“While the cook prepares it, Bradley, Captain Powell, and I go up into a side canyon that comes in at this point. We enter through a very narrow passage, having to wade along the course of a little stream until a cascade interrupts our passage. Then we climb to the right for a hundred feet until we reach a little shelf, along which we pass, walking with great care, for it is narrow; thus we pass around the fall. Here the gorge widens into a spacious, sky roofed chamber. In the farther end is a beautiful grove of cottonwoods, and between us and the cottonwoods the little stream widens out into three clear lakelets with bottom of smooth rock. Beyond the cottonwoods the brook tumbles in a series of white, shining cascades from heights that seem immeasurable. Turning around, we can look through the cleft through which we came and see the river with towering walls beyond. What a chamber for a resting place is this!! Hewn from the solid rock, the heavens for a ceiling, cascade fountain within, a grove in the conservatory, clear lakelets fro a refreshing bath, and an outlook through the doorway on a raging river, with cliffs and mountains beyond”.

Our way after dinner is through a gorge, grand beyond description.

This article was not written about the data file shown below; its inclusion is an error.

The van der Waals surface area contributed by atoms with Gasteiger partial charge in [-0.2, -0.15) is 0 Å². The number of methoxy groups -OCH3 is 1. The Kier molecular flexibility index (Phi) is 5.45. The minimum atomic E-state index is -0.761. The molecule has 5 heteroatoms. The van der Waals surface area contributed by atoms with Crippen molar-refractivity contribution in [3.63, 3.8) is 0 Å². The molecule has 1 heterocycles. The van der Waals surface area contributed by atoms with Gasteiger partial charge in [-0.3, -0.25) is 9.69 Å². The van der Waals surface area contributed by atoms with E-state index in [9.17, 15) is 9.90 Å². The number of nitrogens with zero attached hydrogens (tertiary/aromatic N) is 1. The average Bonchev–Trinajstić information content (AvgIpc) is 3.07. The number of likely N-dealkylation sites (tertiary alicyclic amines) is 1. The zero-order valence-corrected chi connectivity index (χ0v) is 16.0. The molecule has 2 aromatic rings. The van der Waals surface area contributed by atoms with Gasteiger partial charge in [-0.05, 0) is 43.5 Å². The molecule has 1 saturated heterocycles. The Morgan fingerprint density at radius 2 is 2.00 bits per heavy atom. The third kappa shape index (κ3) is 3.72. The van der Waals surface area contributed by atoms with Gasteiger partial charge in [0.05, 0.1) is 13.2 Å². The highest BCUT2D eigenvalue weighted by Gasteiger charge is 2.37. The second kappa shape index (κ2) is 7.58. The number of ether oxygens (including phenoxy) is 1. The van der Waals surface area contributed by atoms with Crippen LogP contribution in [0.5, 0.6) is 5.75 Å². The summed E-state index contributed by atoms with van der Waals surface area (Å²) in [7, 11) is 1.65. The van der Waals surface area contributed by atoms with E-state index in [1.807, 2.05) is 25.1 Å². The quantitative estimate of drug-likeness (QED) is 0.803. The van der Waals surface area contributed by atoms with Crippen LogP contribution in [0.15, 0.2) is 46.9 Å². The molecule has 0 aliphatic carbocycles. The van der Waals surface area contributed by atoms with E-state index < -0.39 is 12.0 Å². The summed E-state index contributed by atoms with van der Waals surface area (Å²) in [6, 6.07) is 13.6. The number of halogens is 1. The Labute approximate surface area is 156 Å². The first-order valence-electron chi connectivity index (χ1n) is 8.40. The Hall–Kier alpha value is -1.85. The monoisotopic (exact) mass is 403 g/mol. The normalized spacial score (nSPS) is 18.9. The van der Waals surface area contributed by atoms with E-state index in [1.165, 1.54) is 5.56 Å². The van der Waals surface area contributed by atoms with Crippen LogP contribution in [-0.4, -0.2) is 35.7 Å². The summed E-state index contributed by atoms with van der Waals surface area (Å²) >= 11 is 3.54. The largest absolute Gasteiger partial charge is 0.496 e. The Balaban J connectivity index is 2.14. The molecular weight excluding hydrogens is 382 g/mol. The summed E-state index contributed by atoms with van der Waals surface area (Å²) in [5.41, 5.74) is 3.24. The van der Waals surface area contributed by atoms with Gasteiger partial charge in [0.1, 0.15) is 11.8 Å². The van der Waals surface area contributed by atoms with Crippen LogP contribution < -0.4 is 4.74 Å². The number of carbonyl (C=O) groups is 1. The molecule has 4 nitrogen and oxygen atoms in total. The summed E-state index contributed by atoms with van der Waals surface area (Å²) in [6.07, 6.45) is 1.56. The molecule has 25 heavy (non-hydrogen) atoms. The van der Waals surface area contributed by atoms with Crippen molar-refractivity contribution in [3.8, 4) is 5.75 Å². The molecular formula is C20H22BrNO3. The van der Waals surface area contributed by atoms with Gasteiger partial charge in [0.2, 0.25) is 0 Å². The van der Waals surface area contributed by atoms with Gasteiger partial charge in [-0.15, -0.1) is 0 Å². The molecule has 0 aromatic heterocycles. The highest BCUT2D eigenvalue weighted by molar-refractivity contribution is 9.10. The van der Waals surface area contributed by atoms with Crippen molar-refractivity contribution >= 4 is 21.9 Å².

The walls are nearly vertical, the river broad and swift, but free from rocks and falls. From the edge of the water to the brink of the cliffs it is 1,600 to 1,800 feet. At this great depth the river rolls in solemn majesty. The cliffs are reflected from the more quiet river, and we seem to be in the depths of the earth, and yet we can look down into waters that reflect a bottomless abyss. Early in the afternoon we arrive at the head of more rapids and falls, but, wearied from the past work, we determine to rest, so we go into camp, and the afternoon and evening are spent by the men in discussing the probabilities of successfully navigating the river below. The barometric records are examined to see what descent we have made since we left the mouth of the Grand, and what descent since we left the Pacific Railroad, and what fall there yet must be to the river ere we reach the end of the great canyons. The conclusion at which the men arrive seems to be about this: that there are great descents yet to be made, but if they are distributed in rapids and short falls, as the nave been heretofore, we shall be able to over-come them; but may be that we shall come to a fall in these canyons which we cannot pass, where the walls rise from the water’s edge, so that we cannot land, and where the water is so swift that we cannot return. Such places have been found, except that the falls were not so great but we could run them with safety. How will it be in the future? So they speculate over the serious probabilities in a jesting mood”.